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Are PHEVs Inherently "Compliance Cars"?

Discussion in 'Cars and Transportation' started by igotzzoom, May 6, 2015.

  1. igotzzoom

    igotzzoom Member

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    I believe we're going to see some massive changes in the electric car market in the next 5-7 years, among them range, cost and practicality. Which got me to thinking, are plug-in hybrids by definition just compliance cars? After all, aside from the Volt, almost none of them have a range longer than about 20 miles. Once they deplete the electric charge, they're essentially just hybrids or ICE vehicles, and usually less efficient than their non-plugin equivalents in that mode.

    Are they being built just to satisfy government regulations until battery technologies support ranges of more than 200 miles in affordable, mainstream electrics? Personally, I don't see a very compelling reason to buy any PHEV right now other than possibly the Volt. They're heavier than their ICE or hybrid equivalents, usually have a smaller cargo and/or passenger area, and as noted, after the charge is depleted, usually less efficient than their conventional hybrid equivalent. What do you all think?
     
  2. liuping

    liuping Active Member

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    Since many are available in all 50 states and other countries, I would not call the compliance cars.
     
  3. Saghost

    Saghost Active Member

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    What rules are you thinking they were built to comply with?

    In the past, the term compliance car has been used for a pretty specific situation - cars that are being sold in limited numbers in only the CARB states for the specific purpose of preventing the manufacturer from receiving fines for the CARB ZEV mandate.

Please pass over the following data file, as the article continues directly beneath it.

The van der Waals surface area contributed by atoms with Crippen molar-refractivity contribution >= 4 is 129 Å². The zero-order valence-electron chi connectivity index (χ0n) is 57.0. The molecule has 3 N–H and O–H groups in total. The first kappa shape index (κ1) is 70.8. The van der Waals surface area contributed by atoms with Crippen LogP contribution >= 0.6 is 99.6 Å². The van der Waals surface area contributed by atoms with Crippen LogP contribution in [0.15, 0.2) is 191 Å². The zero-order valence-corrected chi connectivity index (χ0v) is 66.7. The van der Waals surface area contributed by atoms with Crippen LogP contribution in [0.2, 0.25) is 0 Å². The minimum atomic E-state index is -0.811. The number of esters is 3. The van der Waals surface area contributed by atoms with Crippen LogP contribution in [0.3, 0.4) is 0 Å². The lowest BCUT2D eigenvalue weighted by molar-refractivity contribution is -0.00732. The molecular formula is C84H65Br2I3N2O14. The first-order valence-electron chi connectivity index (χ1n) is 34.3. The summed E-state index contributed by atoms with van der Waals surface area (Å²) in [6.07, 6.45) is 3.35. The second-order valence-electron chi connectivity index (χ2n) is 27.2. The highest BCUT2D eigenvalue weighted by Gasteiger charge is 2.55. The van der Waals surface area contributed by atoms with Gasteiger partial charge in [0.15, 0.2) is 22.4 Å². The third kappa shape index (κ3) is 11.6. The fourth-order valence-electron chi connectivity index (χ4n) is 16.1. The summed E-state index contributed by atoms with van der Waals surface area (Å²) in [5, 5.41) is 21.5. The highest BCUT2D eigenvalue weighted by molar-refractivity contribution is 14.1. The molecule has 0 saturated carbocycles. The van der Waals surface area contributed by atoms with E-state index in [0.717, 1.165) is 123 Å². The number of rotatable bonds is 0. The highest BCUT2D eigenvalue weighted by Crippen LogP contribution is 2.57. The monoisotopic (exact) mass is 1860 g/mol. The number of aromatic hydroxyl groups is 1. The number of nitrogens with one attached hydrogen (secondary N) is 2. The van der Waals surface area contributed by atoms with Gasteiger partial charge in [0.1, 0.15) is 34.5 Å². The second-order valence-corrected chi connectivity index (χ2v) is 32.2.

A PHEV is a very poor choice for this purpose. The ZEV mandate gives far fewer credits for a PHEV than an EV of similar range, and you have greater costs connected with building the engine and transmission as well.

    As liuping said, I'm not aware of any PHEV that is sold exclusively in California (or the other CARB states.) So I think it fails the traditional definition.

    In a broader sense you may have a point, with other rules. I think a lot of companies are looking at PHEVs as a way to meet the next couple of increases in CAFE fleet average fuel mileage, and I am pretty sure a few of them are sized specifically to meet the minimum requirement to avoid congestion charges in the EU inner cities.
    Walter
     
  4. lphe

    lphe Member

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    93% of the trips that I make with my PHEV are well within its 25 mile EV range. My commute to work is 8 miles. For such short trips, a pure hybrid looses much of is efficiency advantage to pure ICE vehicles. A PHEV is much more efficient for short trips.

    On my 60 mile commutes, I use about half the gas of a pure hybrid version of the car. I have made comparisons of my PHEV (in hybrid mode with a discharged battery) to a hybrid version of my car in both city and highway driving. A friend and I drove the same routes at the same time. I achieved higher mileage with my PHEV than the pure hybrid. The main reason was the hybrid had less efficient 18" tires over my low rolling resistance 17" tires. But in general, the difference in mileage between the PHEV and the pure hybrid is not that significant. I can't comment on the GM Volt, since I am not familiar with it.